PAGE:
Just when you thought it was safe, here’s yet another piece about the cricket. You know, the World Cup we actually won. And no, it’s not about the overthrows, DRS or any of that, it’s a piece about one of the plays and misses of the tournament … that’s right, the cricketarists …
It is law that the electric guitar is the sexiest instrument on earth, bar none. As a rule, however, cricket bats fall into the category ‘other’. Cricket just isn’t sexy (though that doesn’t mean that cricketers can’t be). Continue reading
Here are two samples of my dramatic work, Bowling at the Death and Shakespeare Must Die!, written for the radio and stage respectively. You never know, you might find them amusing.
Bowling at the Death is a play for the radio rather than the stage, and it based around the great game of cricket. The protagonist is a batsman denied his first century by what he considered a wild miscarriage of justice at the hands of the umpire. The ‘outrageous’ LBW decision to which he he falls victim unleashes years of pent-up jealousy and fury, with murderous results.
Shakespeare Must Die! is a response to the slew of conspiracy theories surrounding the authorship of William Shakespeare’s plays. The most common idea is that the plays were truly written by Christopher Marlowe, who subsequently faked his own death in order to escape censure at the hands of the authorities for his many and various sins, and that Shakespeare was a cloak. The play takes as its premise that Shakespeare is in fact being employed by a shady cabal to write political works under the name Christopher Marlowe. An altercation in a public house leads to a fundamental shift in the playwright’s firmament.
‘Show us your legs’, the umpire said, sotto voce, as we changed ends. Continue reading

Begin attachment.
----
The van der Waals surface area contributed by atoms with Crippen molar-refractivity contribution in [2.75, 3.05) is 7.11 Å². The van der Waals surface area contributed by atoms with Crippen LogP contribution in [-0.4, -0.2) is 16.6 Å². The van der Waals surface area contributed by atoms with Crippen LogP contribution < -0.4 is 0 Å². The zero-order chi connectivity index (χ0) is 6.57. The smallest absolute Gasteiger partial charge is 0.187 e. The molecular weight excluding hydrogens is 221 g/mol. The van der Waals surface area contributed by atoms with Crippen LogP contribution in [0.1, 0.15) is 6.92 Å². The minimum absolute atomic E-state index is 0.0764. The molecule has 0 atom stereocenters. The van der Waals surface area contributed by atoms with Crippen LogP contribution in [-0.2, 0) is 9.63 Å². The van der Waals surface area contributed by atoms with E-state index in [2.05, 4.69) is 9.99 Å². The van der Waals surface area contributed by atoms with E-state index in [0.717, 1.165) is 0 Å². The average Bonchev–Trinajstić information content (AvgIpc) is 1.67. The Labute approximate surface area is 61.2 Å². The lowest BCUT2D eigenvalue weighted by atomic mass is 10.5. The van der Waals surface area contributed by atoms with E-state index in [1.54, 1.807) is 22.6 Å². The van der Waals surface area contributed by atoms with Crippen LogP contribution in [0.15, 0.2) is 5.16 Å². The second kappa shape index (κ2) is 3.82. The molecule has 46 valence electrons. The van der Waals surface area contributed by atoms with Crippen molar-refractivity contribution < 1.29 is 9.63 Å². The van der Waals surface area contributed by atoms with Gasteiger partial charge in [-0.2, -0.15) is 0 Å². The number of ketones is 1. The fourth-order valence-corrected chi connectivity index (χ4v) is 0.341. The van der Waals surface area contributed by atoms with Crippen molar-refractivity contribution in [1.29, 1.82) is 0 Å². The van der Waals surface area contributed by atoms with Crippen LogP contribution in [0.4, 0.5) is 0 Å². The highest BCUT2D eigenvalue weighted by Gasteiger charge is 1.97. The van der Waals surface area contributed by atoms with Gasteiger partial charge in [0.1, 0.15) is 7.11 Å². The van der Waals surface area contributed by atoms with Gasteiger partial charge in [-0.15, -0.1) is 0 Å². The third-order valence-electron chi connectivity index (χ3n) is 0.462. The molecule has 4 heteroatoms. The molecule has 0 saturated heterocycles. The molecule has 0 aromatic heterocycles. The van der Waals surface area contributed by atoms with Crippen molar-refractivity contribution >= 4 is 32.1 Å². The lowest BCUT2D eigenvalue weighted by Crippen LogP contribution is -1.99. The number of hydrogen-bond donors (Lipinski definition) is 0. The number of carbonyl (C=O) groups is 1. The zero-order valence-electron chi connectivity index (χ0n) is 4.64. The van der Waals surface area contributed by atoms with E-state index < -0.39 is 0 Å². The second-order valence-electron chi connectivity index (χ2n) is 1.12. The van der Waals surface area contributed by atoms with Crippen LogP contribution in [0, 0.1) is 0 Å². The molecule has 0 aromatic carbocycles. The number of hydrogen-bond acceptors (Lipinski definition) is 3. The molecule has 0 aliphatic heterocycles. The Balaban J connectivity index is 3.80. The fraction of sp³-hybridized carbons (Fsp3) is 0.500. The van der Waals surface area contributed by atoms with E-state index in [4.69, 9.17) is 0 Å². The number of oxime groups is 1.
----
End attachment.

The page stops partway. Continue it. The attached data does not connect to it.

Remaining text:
There are occasions that bring the keenness of the razor’s edge of luck we all ride into sharp relief, never more so than when an untimely death is sprayed across a beautiful day in spring, that season which stands for everything antithetical to a sudden, brutal end. As I drove to my first game of the season, top down, sun shining, nothing but good things to look forward to, my day took on a manichaean hue. Continue reading
As Oscar Wilde never said, if there’s one thing that is almost as good as playing cricket, it’s talking about playing cricket. Indeed, it could be argued that we play better in our narratives than in the game itself. This, of course, would be a wild and unjustified accusation. It is true, however, that one of the great joys of cricket is the post-mortem, carried out, according to tradition, in a nearby hostelry or at the clubhouse. Continue reading
Picture the scene, if you will. A trio of long-haired muso types are crouched in a cellar, soldering irons in hand, as they make lead after lead after lead, threading together the great looms of cable which will form the nervous system of the studio into which this cellar is slowly metamorphosing. Every lead has to be numbered at each end, and tested thoroughly before being encased in the various tubes designed to ferry them from control room to vocal booth and isolation booth. They’re a real pain to take out and fix once in place, so you tend to install a few more than needed, just in case. Continue reading